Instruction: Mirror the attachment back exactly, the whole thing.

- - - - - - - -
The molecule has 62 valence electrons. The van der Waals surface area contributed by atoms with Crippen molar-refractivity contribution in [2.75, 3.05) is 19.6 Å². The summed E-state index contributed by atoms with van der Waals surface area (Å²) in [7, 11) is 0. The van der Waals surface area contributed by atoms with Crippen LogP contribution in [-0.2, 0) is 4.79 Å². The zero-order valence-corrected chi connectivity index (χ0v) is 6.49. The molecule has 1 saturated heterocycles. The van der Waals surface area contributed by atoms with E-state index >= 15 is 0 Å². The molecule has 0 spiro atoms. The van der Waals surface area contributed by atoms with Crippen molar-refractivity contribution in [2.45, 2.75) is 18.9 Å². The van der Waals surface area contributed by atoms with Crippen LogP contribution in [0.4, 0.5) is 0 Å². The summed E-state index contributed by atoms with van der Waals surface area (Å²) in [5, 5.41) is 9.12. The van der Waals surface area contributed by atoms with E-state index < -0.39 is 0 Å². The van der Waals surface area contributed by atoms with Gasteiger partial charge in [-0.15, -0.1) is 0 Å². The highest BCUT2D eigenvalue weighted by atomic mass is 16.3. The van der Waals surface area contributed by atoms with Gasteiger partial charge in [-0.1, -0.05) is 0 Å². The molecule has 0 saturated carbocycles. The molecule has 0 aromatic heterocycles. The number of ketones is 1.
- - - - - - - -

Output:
The molecule has 62 valence electrons. The van der Waals surface area contributed by atoms with Crippen molar-refractivity contribution in [2.75, 3.05) is 19.6 Å². The summed E-state index contributed by atoms with van der Waals surface area (Å²) in [7, 11) is 0. The van der Waals surface area contributed by atoms with Crippen LogP contribution in [-0.2, 0) is 4.79 Å². The zero-order valence-corrected chi connectivity index (χ0v) is 6.49. The molecule has 1 saturated heterocycles. The van der Waals surface area contributed by atoms with E-state index >= 15 is 0 Å². The molecule has 0 spiro atoms. The van der Waals surface area contributed by atoms with Crippen molar-refractivity contribution in [2.45, 2.75) is 18.9 Å². The van der Waals surface area contributed by atoms with Crippen LogP contribution in [0.4, 0.5) is 0 Å². The summed E-state index contributed by atoms with van der Waals surface area (Å²) in [5, 5.41) is 9.12. The van der Waals surface area contributed by atoms with E-state index < -0.39 is 0 Å². The van der Waals surface area contributed by atoms with Gasteiger partial charge in [-0.15, -0.1) is 0 Å². The highest BCUT2D eigenvalue weighted by atomic mass is 16.3. The van der Waals surface area contributed by atoms with Gasteiger partial charge in [-0.1, -0.05) is 0 Å². The molecule has 0 saturated carbocycles. The molecule has 0 aromatic heterocycles. The number of ketones is 1.